Teachers as Hackers – the promise of school revolution

By Maya Wizel

Teachers as Hackers? Isn’t hacking a negative thing?  Isn’t hacking all about computers? Two recent conferences used the word “Hackathon” to describe a creative session or an activity taking place in the program. Hacking is becoming a part of the educational jargon.

In the following paragraphs I explore and justify the use of the expression “hacking” to describe the behavior of educators that behave innovatively in the 21st–century education system. Several terms are used to describe teachers who take initiative and change their teaching practices; “leaders” or “change agents.” When leadership is used, it mostly refers to teachers who have accepted formal roles in schools, such as mentoring new teachers or leading team meetings. The term change-agents is often used to describe those who influence others in the organization.

The word “hacker” traditionally describes someone who seeks and exploits weaknesses in a computer system or network. In past decades, the term has had both negative meanings, denoting criminal activity, and positive meanings, using creativity to achieve a goal. Bolstering this positive meaning is the expression “Hacker culture,” which combines excellence, playfulness, cleverness, and exploration in performed activities.

The first time I came across the term hacking outside of the computer world was the Swedish furniture company IKEA, which sells mass production furniture and home goods worldwide. What started as the blog of one creative person who made modifications and repurposed of Ikea products became a dynamic website and a community of IKEA hackers.  The hacks (adaptations and adjustments) help users to personalize mass production items and to fit them to their needs in a creative, do-it-yourself way.

The first time I came across the term “hacking” in education was in April 2015 while reading the article The Techies Who Are Hacking Education by Homeschooling Their Kids. Jason Tanz describes California parents who homeschool their children using online resources and innovative teaching methods.  It was about the same time that I inquired about issues of teacher leadership and the role of teachers as change agents.  It occurred to me that what I perceive as teachers’ innovative behavior (that has the power to reform public education) is actually hacking of schools.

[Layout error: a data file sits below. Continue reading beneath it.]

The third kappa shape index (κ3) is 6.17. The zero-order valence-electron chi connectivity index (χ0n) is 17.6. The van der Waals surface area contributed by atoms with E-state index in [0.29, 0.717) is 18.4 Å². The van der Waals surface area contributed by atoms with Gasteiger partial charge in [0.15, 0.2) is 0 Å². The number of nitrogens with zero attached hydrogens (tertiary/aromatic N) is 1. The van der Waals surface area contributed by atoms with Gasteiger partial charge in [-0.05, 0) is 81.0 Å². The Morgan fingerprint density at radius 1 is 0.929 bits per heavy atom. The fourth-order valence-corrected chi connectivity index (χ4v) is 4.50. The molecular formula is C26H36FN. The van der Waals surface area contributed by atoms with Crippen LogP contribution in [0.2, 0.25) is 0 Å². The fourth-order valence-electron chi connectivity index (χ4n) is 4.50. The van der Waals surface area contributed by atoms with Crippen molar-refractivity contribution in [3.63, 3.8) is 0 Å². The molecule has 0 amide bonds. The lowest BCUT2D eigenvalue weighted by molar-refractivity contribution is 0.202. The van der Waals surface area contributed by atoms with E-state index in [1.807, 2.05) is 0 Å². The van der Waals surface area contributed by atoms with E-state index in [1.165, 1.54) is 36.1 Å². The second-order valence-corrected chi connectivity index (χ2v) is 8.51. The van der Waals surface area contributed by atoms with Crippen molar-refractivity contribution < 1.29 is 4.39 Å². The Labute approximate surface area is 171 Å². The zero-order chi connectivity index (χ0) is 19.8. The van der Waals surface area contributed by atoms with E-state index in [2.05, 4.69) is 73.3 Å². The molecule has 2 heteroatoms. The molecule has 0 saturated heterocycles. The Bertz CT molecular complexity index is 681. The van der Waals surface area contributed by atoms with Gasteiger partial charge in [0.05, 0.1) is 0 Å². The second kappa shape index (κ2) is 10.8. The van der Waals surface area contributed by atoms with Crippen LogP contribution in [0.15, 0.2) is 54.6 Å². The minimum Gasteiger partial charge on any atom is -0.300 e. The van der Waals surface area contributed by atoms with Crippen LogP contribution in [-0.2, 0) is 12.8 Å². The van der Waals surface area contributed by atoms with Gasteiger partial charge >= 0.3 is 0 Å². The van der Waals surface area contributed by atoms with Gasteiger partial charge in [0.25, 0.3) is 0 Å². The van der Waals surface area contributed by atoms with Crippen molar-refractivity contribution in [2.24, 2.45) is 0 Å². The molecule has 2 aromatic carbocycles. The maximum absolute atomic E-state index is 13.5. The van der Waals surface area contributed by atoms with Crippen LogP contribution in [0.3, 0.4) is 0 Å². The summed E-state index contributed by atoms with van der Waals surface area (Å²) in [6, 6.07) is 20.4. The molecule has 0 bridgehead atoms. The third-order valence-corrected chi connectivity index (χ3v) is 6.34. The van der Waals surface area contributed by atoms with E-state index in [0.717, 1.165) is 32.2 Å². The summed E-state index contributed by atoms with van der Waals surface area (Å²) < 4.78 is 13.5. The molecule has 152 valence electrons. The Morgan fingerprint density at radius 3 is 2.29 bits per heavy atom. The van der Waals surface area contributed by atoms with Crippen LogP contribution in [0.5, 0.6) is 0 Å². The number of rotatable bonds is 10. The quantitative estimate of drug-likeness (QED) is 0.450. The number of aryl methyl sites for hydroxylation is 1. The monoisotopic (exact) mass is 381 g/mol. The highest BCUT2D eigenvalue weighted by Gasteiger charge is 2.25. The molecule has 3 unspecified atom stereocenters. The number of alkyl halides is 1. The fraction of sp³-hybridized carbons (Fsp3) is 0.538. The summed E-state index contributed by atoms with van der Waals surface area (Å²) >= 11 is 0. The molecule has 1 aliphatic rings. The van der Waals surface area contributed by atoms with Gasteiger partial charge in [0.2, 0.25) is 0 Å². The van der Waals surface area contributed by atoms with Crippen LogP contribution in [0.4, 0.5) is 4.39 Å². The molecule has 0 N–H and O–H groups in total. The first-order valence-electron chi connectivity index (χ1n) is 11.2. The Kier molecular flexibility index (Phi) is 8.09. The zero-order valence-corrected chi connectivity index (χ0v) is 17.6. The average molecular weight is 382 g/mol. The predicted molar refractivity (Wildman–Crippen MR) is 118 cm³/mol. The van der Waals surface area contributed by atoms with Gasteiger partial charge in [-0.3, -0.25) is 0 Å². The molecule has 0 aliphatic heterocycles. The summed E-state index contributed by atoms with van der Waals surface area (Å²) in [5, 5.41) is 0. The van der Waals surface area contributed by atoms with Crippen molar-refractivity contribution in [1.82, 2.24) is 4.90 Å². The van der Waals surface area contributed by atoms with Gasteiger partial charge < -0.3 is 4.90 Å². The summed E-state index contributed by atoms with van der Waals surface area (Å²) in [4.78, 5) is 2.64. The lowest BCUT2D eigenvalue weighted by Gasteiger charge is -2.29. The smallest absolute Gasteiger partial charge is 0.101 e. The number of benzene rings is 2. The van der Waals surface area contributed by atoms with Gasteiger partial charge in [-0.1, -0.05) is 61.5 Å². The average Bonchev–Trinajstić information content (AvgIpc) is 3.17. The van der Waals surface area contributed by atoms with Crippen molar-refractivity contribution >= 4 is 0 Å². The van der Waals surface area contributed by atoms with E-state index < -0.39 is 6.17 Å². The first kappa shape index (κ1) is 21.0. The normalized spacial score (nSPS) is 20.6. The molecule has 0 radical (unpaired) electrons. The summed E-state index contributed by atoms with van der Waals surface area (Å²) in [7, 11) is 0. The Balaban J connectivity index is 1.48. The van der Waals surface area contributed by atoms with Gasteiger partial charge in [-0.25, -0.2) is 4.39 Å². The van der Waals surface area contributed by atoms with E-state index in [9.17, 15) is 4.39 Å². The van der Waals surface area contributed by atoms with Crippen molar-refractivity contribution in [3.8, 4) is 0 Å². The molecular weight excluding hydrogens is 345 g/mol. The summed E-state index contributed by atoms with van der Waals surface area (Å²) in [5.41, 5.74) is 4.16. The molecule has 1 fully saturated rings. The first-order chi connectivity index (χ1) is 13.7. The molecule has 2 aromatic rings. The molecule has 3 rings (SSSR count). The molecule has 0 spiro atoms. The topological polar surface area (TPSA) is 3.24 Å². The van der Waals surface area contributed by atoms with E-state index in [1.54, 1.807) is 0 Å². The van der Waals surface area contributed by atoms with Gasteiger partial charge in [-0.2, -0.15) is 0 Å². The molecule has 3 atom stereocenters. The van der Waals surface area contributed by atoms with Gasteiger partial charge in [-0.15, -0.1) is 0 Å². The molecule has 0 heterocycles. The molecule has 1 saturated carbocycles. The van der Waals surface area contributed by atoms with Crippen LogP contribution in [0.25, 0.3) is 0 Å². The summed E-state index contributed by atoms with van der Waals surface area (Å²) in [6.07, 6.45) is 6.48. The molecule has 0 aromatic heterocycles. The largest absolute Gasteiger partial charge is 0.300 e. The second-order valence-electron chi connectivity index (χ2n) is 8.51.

Hackers are expected to find weaknesses, develop creative solutions, and to collaborate with others.  Hackers are described as professionals who are passionate and enjoy what they do. Teachers in 21st century schools – at least the successful ones – should act exactly like that.  Good teachers are constantly looking for ways to reach their pedagogical goals and act accordingly. They take risks, reflect and explore new practices. The innovation or the hacking should not be the goal itself; it should serve as a platform for educators to succeed and to boost school reforms. Most importantly, hacking is an approach that can help produce the most important outcome of all:  enhanced student learning and performance.

We need change, and there are many “right” ways to educate the 21st century youth. It is critical that teachers will lead the way, from the bottom up. Hence, I embrace the term “hacking,” and all it suggests.  Hacking should be used to describe the actions of teachers who change their pedagogy and teach in new ways while acting as entrepreneurs. Hacking starts as an individual’s slight action and can grow larger to influence the teaching of others and to create a disruptive change in schools.

Perceiving educators as hackers can help all stakeholders change their perspectives and actions. We should trust teachers and to encourage them to take risks, explore and look for better ways to teach. We need to reform the ways we prepare teachers; to introduce innovative models of hacking and provide them with a relevant skill set. We need to support hacking behaviors by teachers for the future of our education system and for the future of our society.

Education should be an ongoing hackathon.

Maya Wizel is pursuing her PhD in education at Lesley University, and prides herself as being an education hacker.  Follow her @MWizel.

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